His magic was going to keep them both alive. It was going to win this battle and it was going to save the kingdom. He was going to do it all. He wasn't sure exactly how he was going to manage it, but he would just have to figure it out as he went along. For Camelot, for destiny, and most of all, for Arthur.

Chapter Text

It wasn't until well after dawn that Merlin's exhaustion finally caught up with him. Wide-eyed after the fight, he had thought he could go on for days without stopping to sleep. But the shock and adrenaline had gradually faded, reminding him that even though the others had managed a few hours each, he had not slept at all. He tried to go on as long as he could, struggling to keep his eyes open; a flash of light from a stream looked like the glint of armor from the corner of his eye, and his jumpiness gave him short, sharp boosts, but even these wore off eventually.

If he just closed his eyes for a moment. Just for a moment...


Arthur's sharp cry jerked Merlin awake again, barely in time for him to stop from falling right off his saddle. "Sorry," Merlin slurred, gripping at the saddle and pulling himself back up.

Arthur cast a weary eye over the landscape, and raised his hand to call a halt. "Let's give the horses a rest."

No one argued. The other knights had not known Geraint long, but they were grieving him as any knight would grieve the loss of his fellow. Worse, they had lost a strong fighter, with years of valuable experience.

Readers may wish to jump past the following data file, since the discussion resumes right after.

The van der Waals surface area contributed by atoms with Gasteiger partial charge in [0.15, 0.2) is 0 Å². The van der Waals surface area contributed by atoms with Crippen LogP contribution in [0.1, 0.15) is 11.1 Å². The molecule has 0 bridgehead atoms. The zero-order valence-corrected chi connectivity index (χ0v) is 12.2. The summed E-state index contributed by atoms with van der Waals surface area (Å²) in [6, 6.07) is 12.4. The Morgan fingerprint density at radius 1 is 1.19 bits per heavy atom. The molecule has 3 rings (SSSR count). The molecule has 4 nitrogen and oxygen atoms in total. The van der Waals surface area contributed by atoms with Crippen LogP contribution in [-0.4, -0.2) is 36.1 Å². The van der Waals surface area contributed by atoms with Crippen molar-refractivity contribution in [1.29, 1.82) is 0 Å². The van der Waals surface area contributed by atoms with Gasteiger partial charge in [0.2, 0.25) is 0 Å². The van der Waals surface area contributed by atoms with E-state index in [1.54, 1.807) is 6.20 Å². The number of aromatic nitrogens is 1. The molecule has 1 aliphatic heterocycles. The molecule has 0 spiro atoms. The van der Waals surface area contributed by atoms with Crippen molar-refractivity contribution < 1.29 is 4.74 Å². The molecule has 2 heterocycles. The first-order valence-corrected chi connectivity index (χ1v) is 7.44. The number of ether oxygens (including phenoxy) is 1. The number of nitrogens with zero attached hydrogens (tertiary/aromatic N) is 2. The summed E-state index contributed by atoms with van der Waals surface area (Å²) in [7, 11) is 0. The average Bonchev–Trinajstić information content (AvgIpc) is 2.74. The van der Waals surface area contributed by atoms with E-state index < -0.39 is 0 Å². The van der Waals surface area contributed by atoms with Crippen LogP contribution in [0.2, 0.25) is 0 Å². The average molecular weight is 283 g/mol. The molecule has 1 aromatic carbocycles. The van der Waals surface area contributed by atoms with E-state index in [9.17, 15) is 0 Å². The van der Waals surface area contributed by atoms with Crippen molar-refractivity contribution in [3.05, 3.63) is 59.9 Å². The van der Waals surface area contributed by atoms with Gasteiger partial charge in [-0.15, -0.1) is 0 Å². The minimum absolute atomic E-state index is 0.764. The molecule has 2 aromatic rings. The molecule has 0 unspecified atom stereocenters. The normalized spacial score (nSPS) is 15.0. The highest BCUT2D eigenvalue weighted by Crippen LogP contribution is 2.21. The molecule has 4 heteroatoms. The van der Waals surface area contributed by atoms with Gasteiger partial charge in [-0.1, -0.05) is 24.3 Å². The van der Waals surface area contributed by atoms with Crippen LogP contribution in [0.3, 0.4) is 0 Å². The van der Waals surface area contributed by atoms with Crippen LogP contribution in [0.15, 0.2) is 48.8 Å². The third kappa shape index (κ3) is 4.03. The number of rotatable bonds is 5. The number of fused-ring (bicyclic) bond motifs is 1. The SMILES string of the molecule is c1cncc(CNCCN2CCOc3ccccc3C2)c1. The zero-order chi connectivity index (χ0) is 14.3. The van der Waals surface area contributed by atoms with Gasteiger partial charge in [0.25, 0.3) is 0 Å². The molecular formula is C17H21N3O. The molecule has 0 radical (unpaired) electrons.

Merlin guided Llamrei to the stream and leaned against her as she drank, idly stroking her flank. He closed his eyes and let her warmth soak into his cheek. If he could just nap for a few minutes, he could keep going. He felt something tug at the saddle, and turned blearily to find that Arthur was pulling out his bedroll.

"Come on," Arthur said. Merlin followed him over to a shaded, grassy spot on the bank, and watched as Arthur spread his bedroll and patted it. "Lie down. You need to sleep."

"We have to keep going," Merlin said. Despite his exhaustion, he was still thrumming with urgency. There was so much he needed to do, so many problems he had to find some way to solve.

"Everyone needs to rest," Arthur said, and gently but firmly pushed him down. "There may not be much time for sleep once we reach Gedref." Arthur moved to stand.

Now that he was lying down, Merlin could barely think, much less argue. But he grabbed Arthur's arm, not wanting to let him go. "Stay?" he asked, tired and sad, knowing that Arthur was tired and sad, too. It would be better if they were together. It was always better that way.